So are his brothers in unlicense. Ever wanted steampunk Transformers? The Reformatted brand Knight Morpher figures turn into, respectively, a WW1-era submarine for Shockwave, WW1-era planes for Starscream and pals, and Optimus Prime becomes a lovely steam train.

KNIGHT MORPHER KNIGHTMORPHER2 Or, if you're a fan of the complex, adult storyline in the IDW comics, you might want the Demolition Crue, (Not Wreckers), from the acclaimed Last Stand of the Wreckers series. The Transformers cartoons/comics have fifteen silo continuities, so third parties can really pander to one beloved character representation. For fans of the old Marvel comics, Maniaking Not Galvatron isn't complete without his nemesis, Fansproject City Commander Not Ultra Magnus.

CC & MANIAKING

They look so good, and meet specific needs, because the companies source their designs, right from the fans who have been customizing their toys. Cassy Sark started out computer-modding his own Transformers for 3D printing while he was working as a product designer. Sark would post his designs "on forums and Facebook, where they were then seen by current clients." Sark now works retooling and creating designs for numerous third-party companies—his contributions include the Mech Ideas Demolition Crue (Not Wreckers, again), Reformatted Feral Rex (Not Predacons), and a host of others. Sark couldn't tell me much about the process of contracting with the companies, but he did make it clear that, unlike the in-house design and supply of Hasbro, the third-parties operate as small businesses tapping into a network.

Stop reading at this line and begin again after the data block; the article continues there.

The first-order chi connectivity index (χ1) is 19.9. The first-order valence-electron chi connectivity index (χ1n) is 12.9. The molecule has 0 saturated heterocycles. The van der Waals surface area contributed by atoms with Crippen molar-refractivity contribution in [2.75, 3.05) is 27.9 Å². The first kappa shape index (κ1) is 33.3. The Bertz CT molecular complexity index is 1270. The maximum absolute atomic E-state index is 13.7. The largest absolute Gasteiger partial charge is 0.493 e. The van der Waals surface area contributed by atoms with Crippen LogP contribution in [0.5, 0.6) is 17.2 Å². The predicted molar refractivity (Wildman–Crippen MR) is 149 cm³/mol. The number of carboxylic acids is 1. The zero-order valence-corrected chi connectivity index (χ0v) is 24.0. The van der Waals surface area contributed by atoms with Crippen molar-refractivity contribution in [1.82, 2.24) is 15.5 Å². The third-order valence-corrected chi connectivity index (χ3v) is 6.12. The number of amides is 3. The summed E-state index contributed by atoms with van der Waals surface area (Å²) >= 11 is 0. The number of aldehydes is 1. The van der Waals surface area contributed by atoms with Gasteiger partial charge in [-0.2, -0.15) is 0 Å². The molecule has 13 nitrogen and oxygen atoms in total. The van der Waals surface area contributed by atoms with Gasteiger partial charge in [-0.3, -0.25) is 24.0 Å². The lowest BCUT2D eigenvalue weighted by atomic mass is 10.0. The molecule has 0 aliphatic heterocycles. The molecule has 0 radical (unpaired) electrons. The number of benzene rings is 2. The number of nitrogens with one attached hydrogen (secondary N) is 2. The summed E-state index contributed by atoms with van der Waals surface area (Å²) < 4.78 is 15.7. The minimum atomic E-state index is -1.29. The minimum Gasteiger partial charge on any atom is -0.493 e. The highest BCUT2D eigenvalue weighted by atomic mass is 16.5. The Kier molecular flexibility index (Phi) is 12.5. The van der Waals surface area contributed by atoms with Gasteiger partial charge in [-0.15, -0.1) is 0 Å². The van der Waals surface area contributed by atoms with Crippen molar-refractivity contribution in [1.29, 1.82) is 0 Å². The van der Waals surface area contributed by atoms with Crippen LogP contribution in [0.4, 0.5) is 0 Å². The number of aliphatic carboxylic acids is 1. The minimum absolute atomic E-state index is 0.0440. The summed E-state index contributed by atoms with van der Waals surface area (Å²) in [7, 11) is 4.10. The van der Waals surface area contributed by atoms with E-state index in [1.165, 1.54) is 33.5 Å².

It makes sense to mine fan designs. Fans have been sharing their kit bashes of Transformers since the beginning of the Internet. Generation Y fans grew up drawing Transformer designs in 80s, and now the IDW comics artists find that they might inadvertently be giving gold to Hasbro.

Don Figueroa, a fan-favorite comics artist, drew working alternate modes for the full range of TFs, including a Megatron-as-stealth-bomber model. They were originally comics-only designs, with no toy equivalents. Big fan faves, those were, and they were soon adopted by Hasbro for the Titanium and Generations lines… with no compensation for Figueroa.

There is a lesson here for budding artists: don't go to work on licensed products and hand a design over to Hasbro! Your custom is your cool idea, and you can sell it to a third party.

If you think you hear Hasbro's lawyers grind their teeth, you're not alone. Only the shady legalities of Asian multinational manufacturing, and a network of independent distributors, make third-parties possible.

Hasbro might be cautious after the recent Chapterhouse Games lawsuit, in which a number of Warhammer 40k third-party toys survived a copyright lawsuit. The ruling specifically states that copyright and trade law cannot be used to block "add-on" products. The Transformers third parties feature a host of add-ons, including new guns, new head sculpts, transforming trailers for trucks… but they are mostly original figures these days. Take one look at Orion and Hegemon and you'll be scratching your head as to how their parent company ToyWorld has stayed out of court.